TORONTO (Reuters) - The Canadian dollar hit a fresh 14-month low against its U.S. counterpart on Thursday as lower oil prices weighed, offsetting relief after U.S. President Donald Trump told Canada and Mexico that Washington wanted to renegotiate, rather than leave, NAFTA.
The loonie, as Canada’s currency is colloquially known, has been buffeted by trade rhetoric and actions this week, including the imposition of U.S. import duties on Canada’s softwood lumber.
The currency CAD=D4 ended the session trading at C$1.3624 to the greenback, or 73.40 U.S. cents, slightly weaker than the Bank of Canada's official Wednesday close of C$1.3612, or 73.46 U.S. cents.
It touched C$1.3670, its weakest since Feb. 25, 2016, during the session as lower oil prices weighed.
Crude prices fell more than 1 percent as the restart of two key oilfields in Libya pumped more crude into an already bloated market. [O/R]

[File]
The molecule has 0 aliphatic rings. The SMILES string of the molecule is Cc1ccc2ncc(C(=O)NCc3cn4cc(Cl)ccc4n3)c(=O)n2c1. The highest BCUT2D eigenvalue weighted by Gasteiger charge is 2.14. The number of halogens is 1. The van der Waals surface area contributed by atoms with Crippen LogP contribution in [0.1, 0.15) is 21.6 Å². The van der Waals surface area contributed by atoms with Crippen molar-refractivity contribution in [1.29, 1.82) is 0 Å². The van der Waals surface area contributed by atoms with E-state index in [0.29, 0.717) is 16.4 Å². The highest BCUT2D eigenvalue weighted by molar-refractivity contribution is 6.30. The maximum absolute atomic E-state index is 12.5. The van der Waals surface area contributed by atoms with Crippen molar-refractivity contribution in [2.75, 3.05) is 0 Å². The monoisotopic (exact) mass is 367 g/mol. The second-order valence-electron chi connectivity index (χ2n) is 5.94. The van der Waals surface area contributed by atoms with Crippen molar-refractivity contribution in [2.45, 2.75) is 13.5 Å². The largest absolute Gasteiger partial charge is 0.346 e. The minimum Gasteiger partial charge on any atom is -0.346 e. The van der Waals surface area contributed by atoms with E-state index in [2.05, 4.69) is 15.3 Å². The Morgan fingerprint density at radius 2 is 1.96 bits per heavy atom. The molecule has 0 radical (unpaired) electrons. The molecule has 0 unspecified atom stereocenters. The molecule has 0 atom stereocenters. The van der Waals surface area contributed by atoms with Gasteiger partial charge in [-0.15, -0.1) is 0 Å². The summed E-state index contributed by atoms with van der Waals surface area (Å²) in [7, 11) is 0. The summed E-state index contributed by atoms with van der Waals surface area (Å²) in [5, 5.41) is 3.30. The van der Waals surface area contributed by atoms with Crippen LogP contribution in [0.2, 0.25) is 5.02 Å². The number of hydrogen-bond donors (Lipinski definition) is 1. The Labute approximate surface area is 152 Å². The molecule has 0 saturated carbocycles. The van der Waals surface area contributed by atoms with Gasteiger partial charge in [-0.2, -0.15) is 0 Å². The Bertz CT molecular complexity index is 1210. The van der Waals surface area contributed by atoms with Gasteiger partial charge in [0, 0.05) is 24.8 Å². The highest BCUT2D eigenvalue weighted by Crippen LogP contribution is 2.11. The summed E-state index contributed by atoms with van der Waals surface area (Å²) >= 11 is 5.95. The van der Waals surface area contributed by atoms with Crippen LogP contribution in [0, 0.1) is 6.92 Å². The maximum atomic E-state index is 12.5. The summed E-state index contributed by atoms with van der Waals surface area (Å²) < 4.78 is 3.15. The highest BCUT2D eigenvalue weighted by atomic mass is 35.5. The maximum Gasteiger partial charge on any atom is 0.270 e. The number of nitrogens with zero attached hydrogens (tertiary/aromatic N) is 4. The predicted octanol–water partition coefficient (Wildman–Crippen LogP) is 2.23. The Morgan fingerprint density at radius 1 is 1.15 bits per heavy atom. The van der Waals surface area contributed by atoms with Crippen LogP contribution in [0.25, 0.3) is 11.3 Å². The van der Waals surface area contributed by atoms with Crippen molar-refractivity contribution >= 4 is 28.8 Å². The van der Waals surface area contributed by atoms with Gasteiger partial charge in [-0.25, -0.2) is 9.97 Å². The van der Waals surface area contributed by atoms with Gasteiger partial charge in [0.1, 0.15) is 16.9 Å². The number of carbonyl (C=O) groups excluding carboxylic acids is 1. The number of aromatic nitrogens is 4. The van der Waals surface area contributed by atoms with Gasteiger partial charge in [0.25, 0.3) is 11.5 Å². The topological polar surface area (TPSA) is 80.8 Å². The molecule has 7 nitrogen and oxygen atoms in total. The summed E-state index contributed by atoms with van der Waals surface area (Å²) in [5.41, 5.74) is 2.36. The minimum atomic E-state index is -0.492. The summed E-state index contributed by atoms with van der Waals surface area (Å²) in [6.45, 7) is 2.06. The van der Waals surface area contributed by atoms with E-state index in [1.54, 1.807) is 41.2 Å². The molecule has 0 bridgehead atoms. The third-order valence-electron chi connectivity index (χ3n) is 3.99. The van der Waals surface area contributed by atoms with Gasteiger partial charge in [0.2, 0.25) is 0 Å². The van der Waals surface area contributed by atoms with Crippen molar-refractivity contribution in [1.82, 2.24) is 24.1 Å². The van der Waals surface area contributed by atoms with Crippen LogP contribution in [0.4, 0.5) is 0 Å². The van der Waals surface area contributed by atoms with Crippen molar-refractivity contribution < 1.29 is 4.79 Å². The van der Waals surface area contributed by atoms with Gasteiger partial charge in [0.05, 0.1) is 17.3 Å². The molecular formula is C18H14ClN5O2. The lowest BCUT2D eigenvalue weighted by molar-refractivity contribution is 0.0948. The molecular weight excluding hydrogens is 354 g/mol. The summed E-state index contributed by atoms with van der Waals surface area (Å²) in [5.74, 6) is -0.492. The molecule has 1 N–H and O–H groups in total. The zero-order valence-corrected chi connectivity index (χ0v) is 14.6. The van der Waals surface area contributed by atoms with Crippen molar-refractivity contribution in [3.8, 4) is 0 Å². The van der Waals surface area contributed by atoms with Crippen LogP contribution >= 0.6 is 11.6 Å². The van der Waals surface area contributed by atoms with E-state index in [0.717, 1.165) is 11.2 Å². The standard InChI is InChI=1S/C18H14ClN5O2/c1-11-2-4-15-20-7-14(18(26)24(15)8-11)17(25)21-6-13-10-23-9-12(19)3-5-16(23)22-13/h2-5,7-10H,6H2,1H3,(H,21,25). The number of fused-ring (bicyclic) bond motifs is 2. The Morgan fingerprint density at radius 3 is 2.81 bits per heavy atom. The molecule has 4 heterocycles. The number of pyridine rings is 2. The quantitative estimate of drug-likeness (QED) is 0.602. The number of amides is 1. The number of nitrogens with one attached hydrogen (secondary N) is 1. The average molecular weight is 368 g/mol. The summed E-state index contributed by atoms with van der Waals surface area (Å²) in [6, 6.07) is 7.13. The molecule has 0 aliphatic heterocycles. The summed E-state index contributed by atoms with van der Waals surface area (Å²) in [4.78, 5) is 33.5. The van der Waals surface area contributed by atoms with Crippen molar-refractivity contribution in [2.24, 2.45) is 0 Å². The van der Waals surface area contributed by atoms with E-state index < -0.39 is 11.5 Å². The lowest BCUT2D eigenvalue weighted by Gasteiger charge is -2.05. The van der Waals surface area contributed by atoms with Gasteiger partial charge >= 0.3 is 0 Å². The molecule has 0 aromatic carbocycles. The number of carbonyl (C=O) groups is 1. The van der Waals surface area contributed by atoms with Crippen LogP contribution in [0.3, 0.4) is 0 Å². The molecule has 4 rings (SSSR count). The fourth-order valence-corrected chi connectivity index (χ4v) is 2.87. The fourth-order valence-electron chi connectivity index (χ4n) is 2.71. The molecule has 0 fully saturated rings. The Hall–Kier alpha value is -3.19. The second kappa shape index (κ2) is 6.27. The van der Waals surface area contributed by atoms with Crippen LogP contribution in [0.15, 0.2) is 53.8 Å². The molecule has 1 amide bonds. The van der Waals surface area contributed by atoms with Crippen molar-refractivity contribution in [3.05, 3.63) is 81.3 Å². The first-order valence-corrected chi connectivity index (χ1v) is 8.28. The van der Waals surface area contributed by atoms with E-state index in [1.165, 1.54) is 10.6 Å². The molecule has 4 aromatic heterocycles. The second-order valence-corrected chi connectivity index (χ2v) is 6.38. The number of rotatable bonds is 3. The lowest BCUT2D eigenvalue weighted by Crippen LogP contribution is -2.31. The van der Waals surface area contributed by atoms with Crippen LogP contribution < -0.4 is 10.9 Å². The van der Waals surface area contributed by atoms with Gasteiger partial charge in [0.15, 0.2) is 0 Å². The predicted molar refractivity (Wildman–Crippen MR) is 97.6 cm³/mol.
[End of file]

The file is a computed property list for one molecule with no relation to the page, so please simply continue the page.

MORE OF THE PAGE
The currency had fallen on Wednesday after a U.S. official said the White House was considering a draft executive order to withdraw from the North American Free Trade Agreement (NAFTA), which binds the United States, Canada and Mexico.
On Thursday, Trump wrote on Twitter that he had spoken with the leaders of Canada and Mexico who asked to renegotiate the trade pact. He added: “Relationships are good - deal very possible!”[L1N1HZ0LD]
Don Mikolich, executive director for foreign exchange sales at CIBC Capital Markets, said the political back-and-forth had overshadowed economic fundamentals as a driver for the currency.
He said he expected a strong Canadian gross domestic product number for February when the data is released on Friday.
“If we can get back to the fundamentals a rally back to the mid-to-low C$1.35s is possible, but it’s hard to see us push much beyond that with $49 oil,” he said.
Canadian government bond prices were little changed across the maturity curve, with the two-year CA2YT=RR flat to yield 0.735 percent and the benchmark 10-year CA10YT=RR rising 2.8 Canadian cents to yield 1.572 percent.
Editing by W Simon and Sandra Maler
Our Standards: The Thomson Reuters Trust Principles.